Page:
Geithner's Remarks on Healthy Food Financing Initiative

Geithner's Remarks on Healthy Food Financing Initiative

By Timothy Geithner - February 19, 2010

Philadelphia, PA

Governor Rendell, thank you for that introduction.

You're doing great work leading this state out of recession. And you're a national champion of the power of infrastructure investments to get Americans back to work and our economy back on track.

It's always nice to get out of Washington DC. And it's a real pleasure to be here with Secretary Vilsack and First Lady Michelle Obama.

Almost a year ago, the First Lady broke ground on a White House Garden and - in doing so - started an important national conversation about healthy eating, especially for our kids.

And last week she turned that conversation into a call to action, unveiling an ambitious campaign to tackle childhood obesity.

It's been a tough two years for Philadelphia, for Pennsylvania and for our entire country.

And this crisis followed a tough decade for America's middle class - a decade in which many Americans found themselves working more for less.

Because of action President Obama took, we've come a long way over the past year. Our financial system is healing and our economy is now growing.

But we still face enormous challenges.

This recession caused a lot of damage and millions of Americans - those out of work, those facing foreclosure, those struggling to keep their businesses open - are still living with the consequences.

That is why the President has asked Congress to support new steps to increase jobs and private investment.

That is why, in the President's Budget, we are making longer-term investments in American innovation, exports and infrastructure.

And that is why we are working to make sure that growth is shared by all.

Now, to do that we need to do more than simply recreate the economy of the last decade, the one we had before the crisis. That economy left a lot of people behind.

We all know that even when times were good, they weren't good everywhere.

Even when times were good, some communities had trouble attracting the kind of investment that flowed easily elsewhere.

They had trouble finding private-sector financing to build a new a manufacturing or retail center, the type of project that doesn't just provide new services but also provides new jobs.

And now, during this deep recession, for those communities, it's even worse. Investors see them as even greater risks, meaning those most in need of development are getting none.

So we need to break that cycle. But we need to be smart about how we do it. That's why we're here today.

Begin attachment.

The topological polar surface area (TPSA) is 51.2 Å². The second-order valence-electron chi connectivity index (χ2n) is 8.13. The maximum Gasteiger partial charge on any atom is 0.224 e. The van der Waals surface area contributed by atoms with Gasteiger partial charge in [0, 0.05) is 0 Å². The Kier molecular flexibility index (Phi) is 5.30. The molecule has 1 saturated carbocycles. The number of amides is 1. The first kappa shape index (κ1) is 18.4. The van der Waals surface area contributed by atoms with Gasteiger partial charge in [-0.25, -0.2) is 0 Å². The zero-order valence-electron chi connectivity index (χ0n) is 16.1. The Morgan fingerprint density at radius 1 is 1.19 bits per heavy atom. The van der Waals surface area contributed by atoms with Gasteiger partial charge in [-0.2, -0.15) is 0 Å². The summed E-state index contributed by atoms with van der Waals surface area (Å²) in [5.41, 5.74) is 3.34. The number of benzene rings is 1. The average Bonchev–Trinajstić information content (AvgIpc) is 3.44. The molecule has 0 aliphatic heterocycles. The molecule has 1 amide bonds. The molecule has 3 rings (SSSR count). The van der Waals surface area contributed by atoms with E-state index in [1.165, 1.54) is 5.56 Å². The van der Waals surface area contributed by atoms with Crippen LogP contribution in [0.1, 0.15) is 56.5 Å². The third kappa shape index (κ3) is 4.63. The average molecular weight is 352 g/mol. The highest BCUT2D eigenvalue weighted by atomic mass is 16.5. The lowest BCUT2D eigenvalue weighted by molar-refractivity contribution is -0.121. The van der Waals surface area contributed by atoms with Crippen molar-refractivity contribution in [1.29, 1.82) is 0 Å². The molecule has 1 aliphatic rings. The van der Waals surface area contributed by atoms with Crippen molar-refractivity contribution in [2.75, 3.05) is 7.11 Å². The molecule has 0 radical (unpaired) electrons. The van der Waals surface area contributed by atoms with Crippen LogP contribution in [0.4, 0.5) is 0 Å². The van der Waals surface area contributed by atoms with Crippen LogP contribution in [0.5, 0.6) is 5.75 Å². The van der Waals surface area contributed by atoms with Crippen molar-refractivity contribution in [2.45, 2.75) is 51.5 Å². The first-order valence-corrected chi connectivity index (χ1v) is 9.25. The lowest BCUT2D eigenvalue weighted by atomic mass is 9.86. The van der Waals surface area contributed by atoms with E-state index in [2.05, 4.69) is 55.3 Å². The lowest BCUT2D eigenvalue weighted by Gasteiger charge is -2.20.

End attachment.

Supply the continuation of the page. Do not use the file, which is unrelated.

We're here to make sure that in America, where a child grows up doesn't determine whether they have access to a better - healthier - future.

We're here to make sure that all communities have a chance to shop at green grocers selling healthy food.

And we're going to do that through the Healthy Food Financing Initiative, a joint effort among the Departments of Treasury, Agriculture and Health and Human Services.

For our part, Treasury is devoting $250 million towards New Markets Tax Credits which provide a powerful incentive for private investors to take a chance on projects - like a new healthier grocery store - in distressed communities that have potential.

That incentive is a tax credit, valued at 39 percent of the investment's total cost and claimed over a seven-year period. And through this innovative partnership with the private sector, local developers are able to create new jobs and services for residents in their community.

In addition, we are providing $25 million in Treasury grants to certified community development financial institutions that have already been successful in increasing healthier food options in distressed areas and that, with our support, will be able to do even more.

This morning, the First Lady, Secretary Vilsack and I toured the Fresh Grocer Supermarket.

Thanks to New Markets Tax Credits and one of those Treasury grants made possible by the Recovery Act, Fresh Grocer was able to open a few months ago and now provides affordable, fresh food - including produce from local farmers - to the North Philadelphia community.

Let me close by saying that as America emerges from this recession, we are committed to doing more than repairing the damage. We are committed to a recovery led by the middle class, to rebuilding our economic foundation, to return responsibility to Washington and, as every generation has done before, to leaving this country better than we found it.

Today we take an important step in that direction.

Thank you. Let me now turn it over to Secretary Vilsack.


Geithner is the Secretary of the Treasury.

Timothy Geithner

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